Then you put it all back together and check to see if that fixed it by mixing up a batch of chocolate chip cookies!


Whirrr!   Whirrrrr!   Good as new! 

Let’s bake some cookies!

Off the leash

One of the things I didn’t really think about when we got Scout was that we would have to take him out for some exercise every day. Every day.  Even in the middle of February.

Luckily, we’ve been having a fairly mild winter so far here in New Hampshire, but there have been days that I would never think of going outside much less going on a hike. We found out about a park in the nearby town of Amherst that encourages owners to let their dogs off the leash.  So off we went on a hike, in February, a few days after we had received about a foot of snow.

Turns out that Scout loves to run in the snow.

While he is getting bigger, he is often confronted with new experiences, like footbridges over mountain streams. He refused to cross this bridge at first, preferring to try to wade through the stream.  It took a few minutes of persuading him that it is actually not a good idea to try swimming through icy water in February, and wouldn’t he prefer to be up here with us on the dry bridge ?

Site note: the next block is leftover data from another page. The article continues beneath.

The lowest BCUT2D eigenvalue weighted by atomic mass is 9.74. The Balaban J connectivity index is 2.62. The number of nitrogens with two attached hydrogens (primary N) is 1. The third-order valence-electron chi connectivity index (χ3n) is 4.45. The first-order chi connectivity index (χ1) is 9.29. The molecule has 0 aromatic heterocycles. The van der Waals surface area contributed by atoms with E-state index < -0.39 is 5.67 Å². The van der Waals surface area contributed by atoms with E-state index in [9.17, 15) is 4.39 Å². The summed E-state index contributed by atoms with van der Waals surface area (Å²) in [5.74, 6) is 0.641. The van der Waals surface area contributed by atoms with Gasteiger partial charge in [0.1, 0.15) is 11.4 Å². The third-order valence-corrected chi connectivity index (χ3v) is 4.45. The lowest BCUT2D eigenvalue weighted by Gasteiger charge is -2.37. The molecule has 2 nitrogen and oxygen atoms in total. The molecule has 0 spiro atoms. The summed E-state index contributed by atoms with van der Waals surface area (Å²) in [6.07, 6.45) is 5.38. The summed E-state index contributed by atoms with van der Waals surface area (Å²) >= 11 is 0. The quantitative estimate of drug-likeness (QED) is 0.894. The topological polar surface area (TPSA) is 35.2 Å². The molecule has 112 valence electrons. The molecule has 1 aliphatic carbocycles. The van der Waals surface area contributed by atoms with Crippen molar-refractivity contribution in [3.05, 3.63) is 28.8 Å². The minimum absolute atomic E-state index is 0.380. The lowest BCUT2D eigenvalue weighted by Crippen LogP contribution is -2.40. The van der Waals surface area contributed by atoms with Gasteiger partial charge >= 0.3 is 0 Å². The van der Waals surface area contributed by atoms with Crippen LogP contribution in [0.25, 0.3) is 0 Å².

He did finally pick up on the idea that footbridges are a good idea. However, he was then confronted with this bridge that had a stairway since the far side of the stream had a higher elevation.  I had to carry him up the stairs. He did manage to go down the stairs on his own though, so he’s learning fast. Which is good since he weighs close to forty pounds now.

Here’s an old stone wall in the forest. You see these all over the New England area. Scout jumped over the wall, landing in a huge pile of snow. I had to go over the wall to pick him up and carry him back over the wall.